Yes, I’ve been on a bit of a Roy Orbison kick lately. Coincidentally, I’ve just read about the 25th anniversary re-release of his 1989 masterpiece and return to solo material in the months shortly before his untimely death, Mystery Girl. It looks like there are some goodies involved with the new package, but I’m not sure they’re enough to make me double up on my own copy of the original (a Virgin Records cassette). But anyone that still owns tapes like I do will hear them break down over time, so who knows? While I debate the merits of an upgrade, let’s take a trip back in time to check out the reason for the reissue in the first place – this is an outstanding album.
Established artists were tripping over each other to line up gigs with the newly energized Orbison. Several of them managed to hop on board the Mystery Girl sessions, which had a number of different folks sitting in the producer’s chair and Roy’s wife, Barbara serving as the Executive Producer. No matter whose turn it was to record their contribution, everyone stepped forward with the intent of honoring their hero while crafting music that was not drastically dissimilar from the sounds that made him famous. Case in point: the opening track and big Top 40 hit, “You Got It” was penned by Roy in collaboration with ELO leader and fellow Traveling Wilbury, Jeff Lynne and another Wilbury alumnus, Tom Petty. So 3/5 of the Wilburys on guitars and vocals, with Lynne playing nearly every other instrument, was enough to ratchet up another win with radio listeners. With Orbison wandering purposefully up and down his considerable register, the song fell right in line with Orbison’s catalog and included nods to some of his dramatically-charged weepers from the ‘60s.
Later into the side, the then-current guitarists from Fleetwood Mac, Billy Burnette and Rick Vito, plugged in for a run through Burnette’s “(All I Can Do Is) Dream You”, with the differently-spelled T Bone Burnett at the controls. With another T Bone, Wolk this time, on bass and Mickey Curry on drums, Burnette and Orbison go off on a rockabilly tangent, leaving a whole lot of “sha-la-la-la”s behind them in the vocal mix. Lynne later returns to the booth to capture the sweeping showcase for Orbison’s amazing tenor, “A Love So Beautiful.” Anyone familiar with some of the extravagant synthesizer and string arrangements Lynne created with ELO (the album, Out Of The Blue, in particular comes to mind) won’t feel too out of place when hearing this one. It’s pretty much devoid of anything you might call “rock and roll”, but Roy’s old pal and (yet another) Wilburys member, George Harrison strums some wonderful acoustic guitar in support to make up for it.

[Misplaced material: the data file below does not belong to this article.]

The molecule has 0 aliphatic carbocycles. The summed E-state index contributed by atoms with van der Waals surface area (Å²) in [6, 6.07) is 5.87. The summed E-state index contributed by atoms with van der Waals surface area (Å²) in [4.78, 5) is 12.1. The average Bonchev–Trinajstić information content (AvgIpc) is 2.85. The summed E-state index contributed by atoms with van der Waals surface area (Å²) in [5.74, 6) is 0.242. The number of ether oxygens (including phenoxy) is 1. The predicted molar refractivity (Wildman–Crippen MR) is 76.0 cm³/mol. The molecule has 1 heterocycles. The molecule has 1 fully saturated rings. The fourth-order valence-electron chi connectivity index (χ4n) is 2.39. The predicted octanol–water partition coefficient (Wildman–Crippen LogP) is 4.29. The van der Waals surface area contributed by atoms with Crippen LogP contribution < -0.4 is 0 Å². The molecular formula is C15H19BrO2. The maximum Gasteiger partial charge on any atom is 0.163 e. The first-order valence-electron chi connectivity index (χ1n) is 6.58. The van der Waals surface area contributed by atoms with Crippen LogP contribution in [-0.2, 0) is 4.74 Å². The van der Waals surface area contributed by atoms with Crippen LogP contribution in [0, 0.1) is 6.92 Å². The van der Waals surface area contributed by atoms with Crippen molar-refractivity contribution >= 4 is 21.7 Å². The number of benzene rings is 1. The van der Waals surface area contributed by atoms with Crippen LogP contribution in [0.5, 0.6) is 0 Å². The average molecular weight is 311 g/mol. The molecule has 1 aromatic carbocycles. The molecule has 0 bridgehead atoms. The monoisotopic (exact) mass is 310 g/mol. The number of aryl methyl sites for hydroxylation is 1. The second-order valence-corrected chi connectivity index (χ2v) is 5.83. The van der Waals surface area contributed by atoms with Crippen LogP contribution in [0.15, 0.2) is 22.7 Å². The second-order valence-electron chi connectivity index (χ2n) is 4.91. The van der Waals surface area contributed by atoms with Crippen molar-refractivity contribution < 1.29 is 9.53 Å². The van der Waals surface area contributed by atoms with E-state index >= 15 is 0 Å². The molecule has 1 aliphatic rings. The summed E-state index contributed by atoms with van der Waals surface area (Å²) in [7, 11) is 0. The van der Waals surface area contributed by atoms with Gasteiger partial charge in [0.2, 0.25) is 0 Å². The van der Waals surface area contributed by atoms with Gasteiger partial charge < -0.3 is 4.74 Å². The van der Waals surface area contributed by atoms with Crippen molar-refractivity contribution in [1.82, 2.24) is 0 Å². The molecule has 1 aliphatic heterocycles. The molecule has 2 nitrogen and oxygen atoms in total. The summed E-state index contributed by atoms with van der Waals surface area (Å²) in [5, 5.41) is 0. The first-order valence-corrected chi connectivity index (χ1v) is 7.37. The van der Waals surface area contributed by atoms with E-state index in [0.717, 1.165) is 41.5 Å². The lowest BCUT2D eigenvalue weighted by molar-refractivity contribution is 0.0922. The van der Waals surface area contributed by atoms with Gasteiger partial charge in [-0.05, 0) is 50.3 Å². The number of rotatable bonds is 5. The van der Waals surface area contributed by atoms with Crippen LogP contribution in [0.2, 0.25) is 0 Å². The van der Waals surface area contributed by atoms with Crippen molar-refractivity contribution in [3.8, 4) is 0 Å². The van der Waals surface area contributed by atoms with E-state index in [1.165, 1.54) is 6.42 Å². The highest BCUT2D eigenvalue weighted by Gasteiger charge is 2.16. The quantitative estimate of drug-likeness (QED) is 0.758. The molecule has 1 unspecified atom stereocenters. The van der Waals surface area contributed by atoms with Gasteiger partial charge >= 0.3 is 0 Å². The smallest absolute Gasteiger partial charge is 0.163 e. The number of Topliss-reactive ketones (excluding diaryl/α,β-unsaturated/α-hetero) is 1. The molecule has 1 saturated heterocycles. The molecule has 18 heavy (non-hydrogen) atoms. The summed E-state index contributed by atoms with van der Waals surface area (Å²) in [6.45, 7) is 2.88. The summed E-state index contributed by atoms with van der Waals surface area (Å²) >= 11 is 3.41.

Two tracks on Side 2 are bound to make the biggest impression on listeners, however. The opener, “She’s A Mystery To Me,” the title track of sorts, is also a bit of an experiment for longtime Orbison fans, Bono and The Edge from U2. While the Irishmen co-wrote the song together, The Edge was nowhere near the studio. Instead, it’s Bono himself at the controls, and only he and Orbison playing guitars! With then-Heartbreakers Howie Epstein on bass and Benmont Tench on piano and string arrangement, and ably backed by session veteran and Wilburys drummer Jim Keltner at the skins, it’s a track that takes us in some unexpected directions – all of them revealing. There’s a bit of gloom hanging in the air that might have crept in from David Lynch’s use of “In Dreams” in his film, Blue Velvet, but that darkness works a magic spell on us, drawing us in closer, and then steaming up the windshield in front of us. My hope was that we’d hear Roy put his voice to use in situations similar to this on future recordings, freeing him up from an occasionally stifling style developed in decades past to update and modernize his music.
Next up is another stunner – Roy’s reading of Elvis Costello’s “The Comedians.” If ever a song was written with a specific singer and delivery in mind, it’s this one. Costello’s homage to “Running Scared” is complete with teenage drama and the mildly acidic observations of someone becoming sick of hanging with the same old crowd of idiots. The contrast between the flashing lights of the song’s carnival setting and the heartbreak of the song’s protagonist are classic Orbison as is his powerful delivery at the song’s close. The record would definitely not feel complete without this song’s inclusion. T Bone Burnett whistled up the hired hands in the guise of David Rhodes, Mitchell Froom, Jerry Scheff, Keltner again, and the ubiquitous Mike Utley of Jimmy Buffett’s Coral Reefer Band arranging strings. The song was carefully crafted by disciplined session players and Burnett and Orbison could have rested on their laurels had this been the only song they’d completed together. Phenomenal!
Those are really the highlights of Mystery Girl; more than enough to interest me into making a purchase back in the day. So, what’s the deal with the reissue? As I understand it, Roy’s sons have actually cobbled together a new song from their dad through the wonders of studio technology. So, there’s that. The package also includes demo versions of most of the record’s tracks, so this is always a lure that pulls in those that must leave no holes in their collections. But what actually interests me more is a bonus DVD which includes a documentary on the making of Mystery Girl and a handful of promo videos for the singles released from the album. There’s so little archival footage of Orbison available to the public that these inclusions make it feel more like Sony’s having an appropriate celebration. Join in if you missed out on this record the first time around, or bust out your old copy like I did for some fond memories of a sadly missed legend.